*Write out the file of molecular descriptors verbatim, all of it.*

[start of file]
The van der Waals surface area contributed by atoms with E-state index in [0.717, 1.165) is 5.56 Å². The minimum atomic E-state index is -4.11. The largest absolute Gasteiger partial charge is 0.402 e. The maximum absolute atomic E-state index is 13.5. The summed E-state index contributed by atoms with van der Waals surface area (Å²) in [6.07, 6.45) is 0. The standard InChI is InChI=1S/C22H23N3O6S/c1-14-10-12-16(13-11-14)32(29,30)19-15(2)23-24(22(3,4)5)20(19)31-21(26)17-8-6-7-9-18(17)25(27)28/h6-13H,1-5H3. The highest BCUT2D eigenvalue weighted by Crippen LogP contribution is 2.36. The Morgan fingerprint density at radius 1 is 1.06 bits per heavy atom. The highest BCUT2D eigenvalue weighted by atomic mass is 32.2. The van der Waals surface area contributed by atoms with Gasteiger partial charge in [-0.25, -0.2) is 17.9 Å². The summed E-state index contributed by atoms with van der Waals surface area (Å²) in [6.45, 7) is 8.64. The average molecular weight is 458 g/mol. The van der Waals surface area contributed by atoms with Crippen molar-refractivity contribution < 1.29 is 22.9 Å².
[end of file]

The van der Waals surface area contributed by atoms with E-state index in [0.717, 1.165) is 5.56 Å². The minimum atomic E-state index is -4.11. The largest absolute Gasteiger partial charge is 0.402 e. The maximum absolute atomic E-state index is 13.5. The summed E-state index contributed by atoms with van der Waals surface area (Å²) in [6.07, 6.45) is 0. The standard InChI is InChI=1S/C22H23N3O6S/c1-14-10-12-16(13-11-14)32(29,30)19-15(2)23-24(22(3,4)5)20(19)31-21(26)17-8-6-7-9-18(17)25(27)28/h6-13H,1-5H3. The highest BCUT2D eigenvalue weighted by Crippen LogP contribution is 2.36. The Morgan fingerprint density at radius 1 is 1.06 bits per heavy atom. The highest BCUT2D eigenvalue weighted by atomic mass is 32.2. The van der Waals surface area contributed by atoms with Gasteiger partial charge in [-0.25, -0.2) is 17.9 Å². The summed E-state index contributed by atoms with van der Waals surface area (Å²) in [6.45, 7) is 8.64. The average molecular weight is 458 g/mol. The van der Waals surface area contributed by atoms with Crippen molar-refractivity contribution < 1.29 is 22.9 Å².